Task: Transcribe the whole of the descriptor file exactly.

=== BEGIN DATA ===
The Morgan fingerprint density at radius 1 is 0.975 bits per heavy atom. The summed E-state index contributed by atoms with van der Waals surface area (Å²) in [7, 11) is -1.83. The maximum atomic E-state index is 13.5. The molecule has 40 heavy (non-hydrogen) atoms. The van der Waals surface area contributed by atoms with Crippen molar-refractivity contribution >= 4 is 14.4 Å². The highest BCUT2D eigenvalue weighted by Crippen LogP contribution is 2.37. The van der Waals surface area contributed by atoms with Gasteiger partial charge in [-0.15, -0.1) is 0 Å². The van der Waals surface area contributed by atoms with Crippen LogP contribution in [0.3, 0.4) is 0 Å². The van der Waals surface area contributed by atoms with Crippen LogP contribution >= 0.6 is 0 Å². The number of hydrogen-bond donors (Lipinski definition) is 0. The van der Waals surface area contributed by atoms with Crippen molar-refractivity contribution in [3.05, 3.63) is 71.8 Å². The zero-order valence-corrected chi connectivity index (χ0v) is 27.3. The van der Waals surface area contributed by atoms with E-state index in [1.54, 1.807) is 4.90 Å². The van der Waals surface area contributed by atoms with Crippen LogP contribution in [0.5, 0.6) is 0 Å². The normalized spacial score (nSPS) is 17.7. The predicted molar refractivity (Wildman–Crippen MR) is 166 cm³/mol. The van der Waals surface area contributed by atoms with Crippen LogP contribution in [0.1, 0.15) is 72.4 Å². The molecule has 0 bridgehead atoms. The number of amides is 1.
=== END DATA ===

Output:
The Morgan fingerprint density at radius 1 is 0.975 bits per heavy atom. The summed E-state index contributed by atoms with van der Waals surface area (Å²) in [7, 11) is -1.83. The maximum atomic E-state index is 13.5. The molecule has 40 heavy (non-hydrogen) atoms. The van der Waals surface area contributed by atoms with Crippen molar-refractivity contribution >= 4 is 14.4 Å². The highest BCUT2D eigenvalue weighted by Crippen LogP contribution is 2.37. The van der Waals surface area contributed by atoms with Gasteiger partial charge in [-0.15, -0.1) is 0 Å². The van der Waals surface area contributed by atoms with Crippen LogP contribution in [0.3, 0.4) is 0 Å². The van der Waals surface area contributed by atoms with Crippen LogP contribution >= 0.6 is 0 Å². The number of hydrogen-bond donors (Lipinski definition) is 0. The van der Waals surface area contributed by atoms with Crippen molar-refractivity contribution in [3.05, 3.63) is 71.8 Å². The zero-order valence-corrected chi connectivity index (χ0v) is 27.3. The van der Waals surface area contributed by atoms with E-state index in [1.54, 1.807) is 4.90 Å². The van der Waals surface area contributed by atoms with Crippen LogP contribution in [0.5, 0.6) is 0 Å². The normalized spacial score (nSPS) is 17.7. The predicted molar refractivity (Wildman–Crippen MR) is 166 cm³/mol. The van der Waals surface area contributed by atoms with Crippen LogP contribution in [0.1, 0.15) is 72.4 Å². The molecule has 0 bridgehead atoms. The number of amides is 1.